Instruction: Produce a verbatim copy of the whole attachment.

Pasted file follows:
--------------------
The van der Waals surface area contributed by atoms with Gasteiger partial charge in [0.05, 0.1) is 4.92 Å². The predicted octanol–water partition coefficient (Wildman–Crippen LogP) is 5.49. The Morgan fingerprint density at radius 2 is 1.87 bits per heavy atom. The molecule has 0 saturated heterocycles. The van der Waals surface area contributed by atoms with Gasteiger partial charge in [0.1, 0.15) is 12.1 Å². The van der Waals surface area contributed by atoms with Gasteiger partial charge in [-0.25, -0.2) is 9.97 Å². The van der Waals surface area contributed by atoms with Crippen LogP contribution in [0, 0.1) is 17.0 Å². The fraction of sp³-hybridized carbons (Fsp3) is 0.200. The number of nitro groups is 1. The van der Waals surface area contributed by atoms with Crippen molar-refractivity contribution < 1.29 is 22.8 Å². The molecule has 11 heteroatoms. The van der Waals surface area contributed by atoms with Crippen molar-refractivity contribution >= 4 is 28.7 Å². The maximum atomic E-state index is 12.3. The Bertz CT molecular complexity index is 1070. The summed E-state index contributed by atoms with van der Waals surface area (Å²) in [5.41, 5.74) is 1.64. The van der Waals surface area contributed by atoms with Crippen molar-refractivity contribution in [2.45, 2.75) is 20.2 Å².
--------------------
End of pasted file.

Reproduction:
The van der Waals surface area contributed by atoms with Gasteiger partial charge in [0.05, 0.1) is 4.92 Å². The predicted octanol–water partition coefficient (Wildman–Crippen LogP) is 5.49. The Morgan fingerprint density at radius 2 is 1.87 bits per heavy atom. The molecule has 0 saturated heterocycles. The van der Waals surface area contributed by atoms with Gasteiger partial charge in [0.1, 0.15) is 12.1 Å². The van der Waals surface area contributed by atoms with Gasteiger partial charge in [-0.25, -0.2) is 9.97 Å². The van der Waals surface area contributed by atoms with Crippen LogP contribution in [0, 0.1) is 17.0 Å². The fraction of sp³-hybridized carbons (Fsp3) is 0.200. The number of nitro groups is 1. The van der Waals surface area contributed by atoms with Crippen molar-refractivity contribution < 1.29 is 22.8 Å². The molecule has 11 heteroatoms. The van der Waals surface area contributed by atoms with Crippen molar-refractivity contribution >= 4 is 28.7 Å². The maximum atomic E-state index is 12.3. The Bertz CT molecular complexity index is 1070. The summed E-state index contributed by atoms with van der Waals surface area (Å²) in [5.41, 5.74) is 1.64. The van der Waals surface area contributed by atoms with Crippen molar-refractivity contribution in [2.45, 2.75) is 20.2 Å².